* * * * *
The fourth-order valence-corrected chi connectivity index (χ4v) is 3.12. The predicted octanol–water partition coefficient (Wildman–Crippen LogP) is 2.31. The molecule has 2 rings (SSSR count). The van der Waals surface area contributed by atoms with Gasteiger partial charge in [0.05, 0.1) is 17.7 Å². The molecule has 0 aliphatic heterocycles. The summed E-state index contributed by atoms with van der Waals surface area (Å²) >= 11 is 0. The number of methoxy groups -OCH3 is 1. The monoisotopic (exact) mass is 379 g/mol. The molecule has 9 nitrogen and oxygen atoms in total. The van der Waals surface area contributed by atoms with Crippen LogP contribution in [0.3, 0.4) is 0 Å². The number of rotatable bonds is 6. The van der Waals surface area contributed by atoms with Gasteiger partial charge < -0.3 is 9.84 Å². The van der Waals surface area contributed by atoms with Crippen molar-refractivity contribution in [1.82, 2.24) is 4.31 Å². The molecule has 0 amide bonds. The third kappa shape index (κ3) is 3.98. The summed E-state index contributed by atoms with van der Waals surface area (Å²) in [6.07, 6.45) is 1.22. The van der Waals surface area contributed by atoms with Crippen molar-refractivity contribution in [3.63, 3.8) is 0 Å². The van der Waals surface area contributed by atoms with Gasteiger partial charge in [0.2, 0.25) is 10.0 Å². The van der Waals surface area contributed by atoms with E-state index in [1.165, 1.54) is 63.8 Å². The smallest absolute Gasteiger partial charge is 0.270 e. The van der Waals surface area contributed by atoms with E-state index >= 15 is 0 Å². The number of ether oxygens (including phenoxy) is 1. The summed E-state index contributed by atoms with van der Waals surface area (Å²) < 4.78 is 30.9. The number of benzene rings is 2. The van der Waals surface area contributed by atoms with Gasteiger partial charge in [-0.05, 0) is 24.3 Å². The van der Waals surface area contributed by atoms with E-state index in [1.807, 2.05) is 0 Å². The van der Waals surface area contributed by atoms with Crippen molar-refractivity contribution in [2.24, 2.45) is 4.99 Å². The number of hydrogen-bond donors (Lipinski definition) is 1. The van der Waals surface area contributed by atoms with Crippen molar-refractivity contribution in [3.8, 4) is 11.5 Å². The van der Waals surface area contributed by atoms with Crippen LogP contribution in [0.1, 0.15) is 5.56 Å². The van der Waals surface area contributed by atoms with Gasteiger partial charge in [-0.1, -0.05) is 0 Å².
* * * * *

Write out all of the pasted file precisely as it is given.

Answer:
The fourth-order valence-corrected chi connectivity index (χ4v) is 3.12. The predicted octanol–water partition coefficient (Wildman–Crippen LogP) is 2.31. The molecule has 2 rings (SSSR count). The van der Waals surface area contributed by atoms with Gasteiger partial charge in [0.05, 0.1) is 17.7 Å². The molecule has 0 aliphatic heterocycles. The summed E-state index contributed by atoms with van der Waals surface area (Å²) >= 11 is 0. The number of methoxy groups -OCH3 is 1. The monoisotopic (exact) mass is 379 g/mol. The molecule has 9 nitrogen and oxygen atoms in total. The van der Waals surface area contributed by atoms with Crippen LogP contribution in [0.3, 0.4) is 0 Å². The number of rotatable bonds is 6. The van der Waals surface area contributed by atoms with Gasteiger partial charge < -0.3 is 9.84 Å². The van der Waals surface area contributed by atoms with Crippen molar-refractivity contribution in [1.82, 2.24) is 4.31 Å². The molecule has 0 amide bonds. The third kappa shape index (κ3) is 3.98. The summed E-state index contributed by atoms with van der Waals surface area (Å²) in [6.07, 6.45) is 1.22. The van der Waals surface area contributed by atoms with Crippen molar-refractivity contribution in [3.63, 3.8) is 0 Å². The van der Waals surface area contributed by atoms with Gasteiger partial charge in [0.2, 0.25) is 10.0 Å². The van der Waals surface area contributed by atoms with E-state index in [1.165, 1.54) is 63.8 Å². The smallest absolute Gasteiger partial charge is 0.270 e. The van der Waals surface area contributed by atoms with E-state index >= 15 is 0 Å². The number of ether oxygens (including phenoxy) is 1. The summed E-state index contributed by atoms with van der Waals surface area (Å²) < 4.78 is 30.9. The number of benzene rings is 2. The van der Waals surface area contributed by atoms with Gasteiger partial charge in [-0.05, 0) is 24.3 Å². The van der Waals surface area contributed by atoms with E-state index in [1.807, 2.05) is 0 Å². The van der Waals surface area contributed by atoms with Crippen molar-refractivity contribution in [2.24, 2.45) is 4.99 Å². The number of hydrogen-bond donors (Lipinski definition) is 1. The van der Waals surface area contributed by atoms with Crippen molar-refractivity contribution in [3.8, 4) is 11.5 Å². The van der Waals surface area contributed by atoms with Crippen LogP contribution in [0.1, 0.15) is 5.56 Å². The van der Waals surface area contributed by atoms with Gasteiger partial charge in [-0.1, -0.05) is 0 Å².